Ariston Holdings has intensified its preparations for the 2020/2021 summer cropping season as the listed agriculture concern moves to improve production across all estates.
The company is grappling to level the mismatch between export revenue and high cost of doing business in the country where inputs and other essential services are expensive.
Therefore the company whose revenue is mainly foreign currency has recorded some losses due to high costs of inputs and electricity among other crucial services.
During the third quarter trading update which ended June 30, Ariston Holdings company secretary Aquiline Chinamo said the disruptions in air travel has affected the smooth travel of export samples to the potential buyers of the company’s products.
“In the fourth quarter the group will concentrate on activities for the start of the next summer cropping season. With all factories shutting down for repairs and maintenance, land and orchards are being prepared for the new farming season,” Chinamo said.
Tea production volumes have increased by 5% to 2900 tonnes during the 2020 third quarter trading update from 2,750 tonnes during the same period in 2019.
Chinamo said tea production volumes have surpassed 2018 and 2019 comparative periods. She said though there was a decline in macadamia volumes during the 2020 third quarter, there was an improvement in quality resulting in increased sales.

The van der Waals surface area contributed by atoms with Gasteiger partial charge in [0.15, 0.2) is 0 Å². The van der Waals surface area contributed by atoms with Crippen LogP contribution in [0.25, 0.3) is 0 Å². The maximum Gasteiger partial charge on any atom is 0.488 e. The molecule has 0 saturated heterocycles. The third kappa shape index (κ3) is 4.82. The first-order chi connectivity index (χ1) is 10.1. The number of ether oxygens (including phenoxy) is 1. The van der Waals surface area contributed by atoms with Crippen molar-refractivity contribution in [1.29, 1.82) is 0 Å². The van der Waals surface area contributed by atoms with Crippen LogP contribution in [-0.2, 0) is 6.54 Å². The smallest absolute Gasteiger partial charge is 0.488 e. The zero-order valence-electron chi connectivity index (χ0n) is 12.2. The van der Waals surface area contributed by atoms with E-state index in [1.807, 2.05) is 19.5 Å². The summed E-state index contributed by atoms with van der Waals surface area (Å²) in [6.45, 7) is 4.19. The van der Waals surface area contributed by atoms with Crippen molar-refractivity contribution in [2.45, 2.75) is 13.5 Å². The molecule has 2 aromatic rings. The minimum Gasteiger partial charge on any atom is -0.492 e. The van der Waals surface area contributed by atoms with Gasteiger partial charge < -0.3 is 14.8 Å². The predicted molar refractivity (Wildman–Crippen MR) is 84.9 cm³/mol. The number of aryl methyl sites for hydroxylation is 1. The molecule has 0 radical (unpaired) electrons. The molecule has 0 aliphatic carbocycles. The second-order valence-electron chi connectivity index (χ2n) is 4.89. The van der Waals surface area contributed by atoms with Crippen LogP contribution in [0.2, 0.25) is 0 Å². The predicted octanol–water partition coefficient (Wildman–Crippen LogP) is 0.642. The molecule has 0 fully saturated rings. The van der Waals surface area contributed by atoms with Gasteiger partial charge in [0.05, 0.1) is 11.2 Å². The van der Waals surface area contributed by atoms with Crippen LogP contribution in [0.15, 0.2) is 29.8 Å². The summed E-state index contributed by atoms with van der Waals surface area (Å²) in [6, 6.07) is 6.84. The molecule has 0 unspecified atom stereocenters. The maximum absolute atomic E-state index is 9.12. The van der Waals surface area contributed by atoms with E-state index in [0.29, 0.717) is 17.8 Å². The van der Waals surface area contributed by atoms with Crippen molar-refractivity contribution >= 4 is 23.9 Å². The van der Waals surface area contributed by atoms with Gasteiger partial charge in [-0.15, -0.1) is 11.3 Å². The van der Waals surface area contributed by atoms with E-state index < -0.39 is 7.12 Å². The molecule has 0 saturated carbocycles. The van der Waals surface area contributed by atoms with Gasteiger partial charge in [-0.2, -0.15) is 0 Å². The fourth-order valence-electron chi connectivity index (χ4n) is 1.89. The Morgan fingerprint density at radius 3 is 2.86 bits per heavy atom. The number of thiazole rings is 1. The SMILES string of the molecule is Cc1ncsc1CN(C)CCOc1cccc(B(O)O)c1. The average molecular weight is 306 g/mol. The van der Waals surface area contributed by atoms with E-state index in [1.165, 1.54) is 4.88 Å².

Banana production volumes went down to 661 tonnes during the third quarter of 2020 from 924 tonnes during the comparative period in 2019. Chinamo said revenue for the nine months to June 30 2020, grew by 15% in inflation adjusted terms compared to the same period last year.
Chinamo bemoaned the mismatch between the export revenue exchange rate and the implied the exchange rate on local costs which continues to exert downward pressure on the business.
Pome fruit sales were initially interrupted by the lockdown, now recovering. Poultry production has gone down 7% to 1,022m this year from 1,103m last year.
Ariston said annual placements reduced as a result of lockdown. The company said uncertainties regarding ever-changing economic policies, power supplies have been consistent during the lockdown.
Over the last 18 months, the business has faced multiple disruptions but remains viable. In March 2019, operations on estates located in Chimanimani and Chipinge were affected by Cyclone Idai.
Total rehabilitation cost was estimated at US$ 1.5 m however, rehabilitation of infrastructure remains incomplete. The company is putting in place the cost of mitigating measures increasing and putting pressure on margins.
The major shareholder’s support continues to have a positive impact on the business. There was a 39% decline in the production of commercial maize from prior year to make room for seed maize and seed bean production.
Experts highlighted that average selling prices of produce sold locally still lagged behind import parity and there is need to review prices. The average US$ selling for export tea declined by 11% owing to adverse world market price trends.
Local tea prices went up 95% in the year under review driven by ever-changing commodity prices. Ariston said 88% of current year production volume was sold to export markets.
Kent 2020/2021 cropping programme is ahead of target. Going forward, the company will continue with cost containment strategy to survive the challenging environment.